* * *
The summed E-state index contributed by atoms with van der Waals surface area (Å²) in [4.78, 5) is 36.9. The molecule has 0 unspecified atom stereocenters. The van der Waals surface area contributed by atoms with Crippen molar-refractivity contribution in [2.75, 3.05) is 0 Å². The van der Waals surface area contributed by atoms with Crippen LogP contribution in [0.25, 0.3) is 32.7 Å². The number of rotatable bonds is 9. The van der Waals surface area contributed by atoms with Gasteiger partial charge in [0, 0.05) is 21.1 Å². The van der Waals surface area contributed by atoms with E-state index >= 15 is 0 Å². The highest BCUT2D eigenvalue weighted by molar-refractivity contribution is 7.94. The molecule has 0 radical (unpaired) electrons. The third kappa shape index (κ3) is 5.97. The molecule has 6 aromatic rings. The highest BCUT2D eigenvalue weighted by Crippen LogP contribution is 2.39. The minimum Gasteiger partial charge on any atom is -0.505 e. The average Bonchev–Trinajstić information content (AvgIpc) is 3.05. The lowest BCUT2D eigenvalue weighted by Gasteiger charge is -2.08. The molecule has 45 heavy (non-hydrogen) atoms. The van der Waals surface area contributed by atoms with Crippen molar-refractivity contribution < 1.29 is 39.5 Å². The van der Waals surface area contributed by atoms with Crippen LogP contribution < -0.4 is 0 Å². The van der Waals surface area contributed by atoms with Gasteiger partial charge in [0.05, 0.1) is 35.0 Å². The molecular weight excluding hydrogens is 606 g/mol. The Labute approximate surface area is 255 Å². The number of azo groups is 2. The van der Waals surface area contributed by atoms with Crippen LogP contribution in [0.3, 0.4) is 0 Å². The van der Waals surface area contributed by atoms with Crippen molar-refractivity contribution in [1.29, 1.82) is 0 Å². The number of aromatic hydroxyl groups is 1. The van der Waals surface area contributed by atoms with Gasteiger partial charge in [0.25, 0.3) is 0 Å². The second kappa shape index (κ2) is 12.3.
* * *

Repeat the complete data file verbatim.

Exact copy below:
The summed E-state index contributed by atoms with van der Waals surface area (Å²) in [4.78, 5) is 36.9. The molecule has 0 unspecified atom stereocenters. The van der Waals surface area contributed by atoms with Crippen molar-refractivity contribution in [2.75, 3.05) is 0 Å². The van der Waals surface area contributed by atoms with Crippen LogP contribution in [0.25, 0.3) is 32.7 Å². The number of rotatable bonds is 9. The van der Waals surface area contributed by atoms with Gasteiger partial charge in [0, 0.05) is 21.1 Å². The van der Waals surface area contributed by atoms with E-state index >= 15 is 0 Å². The highest BCUT2D eigenvalue weighted by molar-refractivity contribution is 7.94. The molecule has 0 radical (unpaired) electrons. The third kappa shape index (κ3) is 5.97. The molecule has 6 aromatic rings. The highest BCUT2D eigenvalue weighted by Crippen LogP contribution is 2.39. The minimum Gasteiger partial charge on any atom is -0.505 e. The average Bonchev–Trinajstić information content (AvgIpc) is 3.05. The lowest BCUT2D eigenvalue weighted by Gasteiger charge is -2.08. The molecule has 45 heavy (non-hydrogen) atoms. The van der Waals surface area contributed by atoms with Crippen molar-refractivity contribution < 1.29 is 39.5 Å². The van der Waals surface area contributed by atoms with Crippen LogP contribution < -0.4 is 0 Å². The van der Waals surface area contributed by atoms with Gasteiger partial charge in [0.05, 0.1) is 35.0 Å². The molecular weight excluding hydrogens is 606 g/mol. The Labute approximate surface area is 255 Å². The number of azo groups is 2. The van der Waals surface area contributed by atoms with Crippen LogP contribution in [0.3, 0.4) is 0 Å². The van der Waals surface area contributed by atoms with Crippen molar-refractivity contribution in [1.29, 1.82) is 0 Å². The number of aromatic hydroxyl groups is 1. The van der Waals surface area contributed by atoms with Gasteiger partial charge in [0.25, 0.3) is 0 Å². The second kappa shape index (κ2) is 12.3.